Like the buildings, the gardens of Fontainebleau also underwent major transformations over the centuries. To the east the Grand Jardin was originally composed of a series of square flower beds, criss-crossed by a canal. Later it was transformed into the Parterre du Tibre and then redesigned by Le Nôtre and gradually simplified until it attained its present-day configuration with four grassy panels surrounded by flowering borders.Royal domicile, "house of the centuries" - Fontainebleau has retained the imprint of every reign and every style: Henri IV, Louis XIII, Louis XV and Louis XVI paid without hesitation for the embellishment of this royal palace, which Napoleon I preferred above all the others.References:
The Moszna Castle is one of the best known monuments in the western part of Upper Silesia. The history of this building begins in the 17th century, although much older cellars were found in the gardens during excavations carried out at the beginning of the 20th century. Some of the investigators, including H. Barthel, claimed that those cellars could have been remnants of a presumed Templar castle, but their theory has never been proved. After World War II, further excavations discovered a medieval palisade.
The central part of the castle is an old baroque palace which was partially destroyed by fire on the night of April 2, 1896 and was reconstructed in the same year in its original form by Franz Hubert von Tiele-Winckler. The reconstruction works involved an extension of the residence. The eastern Neogothic-styled wing of the building was built by 1900, along with an adjacent orangery. In 1912-1914, the western wing was built in the Neo-Renaissance style. The architectural form of the castle contains a wide variety of styles, thus it can be generally defined as eclectic.
The height of the building, as well as its numerous turrets and spires, give the impression of verticalism. The whole castle has exactly ninety-nine turrets. Inside, it contains 365 rooms. The castle was twice visited by the German Emperor Wilhelm II. His participation in hunting during his stay at the castle was documented in a hand-written chronicle in 1911 as well as in the following year. The castle in Moszna was the residence of a Silesian family Tiele-Winckler who were industrial magnates, from 1866 until the spring of 1945 when they were forced to move to Germany and the castle was occupied by the Red Army. The period of the Soviet control caused significant damage to the castle's internal fittings in comparison to the minor damage caused by WWII.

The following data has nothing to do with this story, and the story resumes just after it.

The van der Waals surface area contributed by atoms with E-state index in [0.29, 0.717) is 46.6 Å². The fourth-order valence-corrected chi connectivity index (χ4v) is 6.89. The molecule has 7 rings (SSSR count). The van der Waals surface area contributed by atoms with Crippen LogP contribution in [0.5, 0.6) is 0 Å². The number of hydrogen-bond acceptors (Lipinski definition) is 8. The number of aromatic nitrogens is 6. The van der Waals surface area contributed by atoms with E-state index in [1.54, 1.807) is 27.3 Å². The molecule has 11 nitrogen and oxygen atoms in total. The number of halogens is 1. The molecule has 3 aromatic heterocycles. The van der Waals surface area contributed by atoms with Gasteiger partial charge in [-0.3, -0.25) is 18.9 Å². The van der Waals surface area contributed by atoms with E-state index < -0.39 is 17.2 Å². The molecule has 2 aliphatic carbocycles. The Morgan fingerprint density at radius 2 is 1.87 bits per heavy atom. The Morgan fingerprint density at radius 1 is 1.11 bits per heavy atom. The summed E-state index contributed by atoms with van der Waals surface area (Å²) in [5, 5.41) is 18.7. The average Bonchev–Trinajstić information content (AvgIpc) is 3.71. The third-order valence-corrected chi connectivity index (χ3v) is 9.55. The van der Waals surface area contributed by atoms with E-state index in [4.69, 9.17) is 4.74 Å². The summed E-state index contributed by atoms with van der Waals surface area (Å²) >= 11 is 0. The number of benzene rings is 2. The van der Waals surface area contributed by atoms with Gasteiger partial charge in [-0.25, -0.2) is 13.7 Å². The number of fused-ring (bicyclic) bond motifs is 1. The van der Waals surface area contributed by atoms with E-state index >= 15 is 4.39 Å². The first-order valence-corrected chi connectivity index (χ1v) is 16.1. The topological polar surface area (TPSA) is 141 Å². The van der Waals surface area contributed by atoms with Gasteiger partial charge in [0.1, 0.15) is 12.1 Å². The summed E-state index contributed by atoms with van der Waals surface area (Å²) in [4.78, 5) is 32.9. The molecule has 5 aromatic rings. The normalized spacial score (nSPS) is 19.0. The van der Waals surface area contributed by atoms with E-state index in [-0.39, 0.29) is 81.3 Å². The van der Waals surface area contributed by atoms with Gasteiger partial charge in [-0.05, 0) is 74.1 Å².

After World War II the castle did not have a permanent owner and was the home of various institutions until 1972 when it became a convalescent home. Later it became a Public Health Care Centre for Therapies of Neuroses. Nowadays it can be visited by tourists since the health institution has moved to another building in the neighbourhood. The castle also has a chapel which is used as a concert hall. Since 1998 the castle housed a gallery in which works of various artists are presented at regular exhibitions.
Apart from the castle itself, the entire complex includes a park which has no precise boundaries and includes nearby fields, meadows and a forest. Only the main axis of the park can be characterised as geometrical. Starting from the gate, it leads along the oak and then horse-chestnut avenues, towards the castle. Further on, the park passes into an avenue of lime trees with symmetrical canals running along both sides of the path, lined with a few varieties of rhododendrons. The axis of the park terminates at the base of a former monument of Hubert von Tiele-Winckler. On the eastern side of the avenue there is a pond with an islet referred to by the owners as Easter Island. The islet is planted with needle-leaved shrubs and can be reached by a Chinese-styled bridge. The garden, as part of the whole park complex was restored slightly earlier than the castle itself. Preserved documents of 1868 state that the improvement in the garden's aesthetic quality was undertaken by Hubert von Tiele-Winckler.